|Other:||Merv, Qızıl-Su, Daşoğuz, Nebit-Dağ, Ürgänj|
|Vılaya (Governor):||Gurbanğalı Muxamat-ulı|
|Population:||POPULATION, mostly Turcomans|
|Established:||1950, Administrative reform|
Türkümänistan, or Turcomanistan, is one of the six Provinces (Vılayatlar) of Turkestan.
DESCRIPTION ON HOW THE SUB-NATIONAL ENTITY IS GOVERNED
Türkümänistan is divided into 19 aymaqs.
The Turcoman people are one of the traditionally nomadic ethnic groups of Turkestan, and have played only a limited role on the world stage, especially in the period prior to the first Russian annexation of the northern Central Asia region.
The Russian conquering force got quite bogged down in Türkümänistan, as the Turcomans are fierce fighters. This trait also proved its worth in the Basmaçı Revolt, when Turkestan was fighting for its independence.
Most of Turcomanistan is arid steppe, semi-desert or outright desert, especially towards the west and the Caspian Sea coast.
Location of Türkümänistan within Turkestan, with major cities.
Horse breeding and its associated crafts are one of the traditional pillars of Turcomanistan's economy; the others being livestock-raising and trade. In the modern Province, however, these are a smaller part of the local economy.
The ports on the Caspian Sea are home to Turkestan's tiny ship-building industry, as well as being centres of oil production and refining. Natural gas and mineral ores are also found in Turcomanistan, and these mining industries also constitute large parts of the province's economy.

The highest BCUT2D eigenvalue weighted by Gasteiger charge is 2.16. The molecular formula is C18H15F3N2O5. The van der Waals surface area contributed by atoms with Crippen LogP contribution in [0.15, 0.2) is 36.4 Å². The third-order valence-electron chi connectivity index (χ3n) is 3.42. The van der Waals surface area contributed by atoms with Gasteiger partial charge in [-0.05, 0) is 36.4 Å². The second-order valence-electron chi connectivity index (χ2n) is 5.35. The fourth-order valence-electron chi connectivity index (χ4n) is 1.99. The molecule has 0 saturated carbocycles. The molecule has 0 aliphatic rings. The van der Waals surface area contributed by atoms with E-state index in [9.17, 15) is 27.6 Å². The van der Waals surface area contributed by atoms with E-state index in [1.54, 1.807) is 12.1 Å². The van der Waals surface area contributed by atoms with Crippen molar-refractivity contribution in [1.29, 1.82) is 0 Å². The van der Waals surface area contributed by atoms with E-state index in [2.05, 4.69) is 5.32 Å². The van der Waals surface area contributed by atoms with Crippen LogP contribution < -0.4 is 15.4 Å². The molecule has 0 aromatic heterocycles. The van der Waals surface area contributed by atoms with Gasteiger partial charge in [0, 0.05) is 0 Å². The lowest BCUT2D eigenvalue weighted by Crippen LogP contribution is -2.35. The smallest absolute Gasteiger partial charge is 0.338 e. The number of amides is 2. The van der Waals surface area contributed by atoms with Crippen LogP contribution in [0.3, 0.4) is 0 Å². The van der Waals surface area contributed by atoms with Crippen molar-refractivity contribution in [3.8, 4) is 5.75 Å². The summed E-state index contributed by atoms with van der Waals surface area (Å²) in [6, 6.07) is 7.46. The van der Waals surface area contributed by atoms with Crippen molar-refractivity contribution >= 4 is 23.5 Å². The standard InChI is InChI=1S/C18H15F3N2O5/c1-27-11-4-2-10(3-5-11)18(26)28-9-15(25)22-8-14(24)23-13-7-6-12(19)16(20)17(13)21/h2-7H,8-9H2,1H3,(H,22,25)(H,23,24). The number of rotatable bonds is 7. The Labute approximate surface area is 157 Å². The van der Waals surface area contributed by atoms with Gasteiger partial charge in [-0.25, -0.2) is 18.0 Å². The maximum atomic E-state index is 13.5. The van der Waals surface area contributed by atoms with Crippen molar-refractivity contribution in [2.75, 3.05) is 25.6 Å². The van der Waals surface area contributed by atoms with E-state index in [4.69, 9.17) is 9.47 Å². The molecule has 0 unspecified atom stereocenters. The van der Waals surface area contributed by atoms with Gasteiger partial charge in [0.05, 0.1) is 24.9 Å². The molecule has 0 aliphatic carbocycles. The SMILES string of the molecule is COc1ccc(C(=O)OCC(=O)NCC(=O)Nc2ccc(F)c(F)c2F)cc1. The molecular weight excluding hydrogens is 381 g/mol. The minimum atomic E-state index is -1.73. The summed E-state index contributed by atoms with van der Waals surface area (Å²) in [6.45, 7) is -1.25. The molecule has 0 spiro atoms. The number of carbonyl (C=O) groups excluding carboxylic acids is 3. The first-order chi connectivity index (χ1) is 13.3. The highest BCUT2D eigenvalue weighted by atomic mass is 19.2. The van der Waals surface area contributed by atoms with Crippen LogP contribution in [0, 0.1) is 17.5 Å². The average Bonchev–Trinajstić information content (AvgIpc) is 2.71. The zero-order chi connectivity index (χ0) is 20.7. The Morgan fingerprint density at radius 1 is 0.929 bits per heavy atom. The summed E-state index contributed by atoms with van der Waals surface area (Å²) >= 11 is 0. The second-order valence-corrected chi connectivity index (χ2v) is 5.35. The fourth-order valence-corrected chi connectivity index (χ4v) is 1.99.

In addition, because of the high percentage of Turcomans serving in the military, the province's economy reflects this, with the industries of several aymaqs geared to supporting local military bases - especially the large Guards naval base close to Nebit-Dağ.
Turcomanistan is probably the most traditional and conservative of the six provinces of Turkestan, and it is here that you are most likely to see people wearing traditional costume as a matter of course, rather than just on special occasions. The Turcomans were a nomadic, livestock-raising people, and even though they are now mostly settled, their traditional ways still retain a considerable hold on the people.
Horsemanship is still considered a prized skill, especially for young men, and almost everyone who has the means can ride at least a little, and many are riders of considerable prowess. In addition, the Turcomans are regionally famous for their horse breeding. The Turcoman Horse Breeding Centre in Merv has gone to great lengths to preserve the traditional horse breeds of Turkestan and Central Asia, and pride of place is given to the traditional Turcoman breeds, the Turkmen and Axal-Teke horses.
Partly because of their national love affair with horsemanship, the Turcomans are also notorious in Turkestan as terrible drivers. All nomads have a bit of a reputation in this area, but the Turcomans are considered to be the worst of the lot. This is at least in part because Turcomans seem to subconsciously expect from their cars the same crash-evading instincts that a horse possesses.
As well as horses, Turcomanistan is also home to numbers of Bactrian camels. Most of these are domestic animals, but there are several managed herds of semi-wild Bactrian camels in the Qızıl-Qum desert region.
|Kırğızstan | Qaraqalpağıstan | (South) Qazaqstan | Tajikistan | Türkümänistan | Üzbekistan|
|Almalıq | Buxara|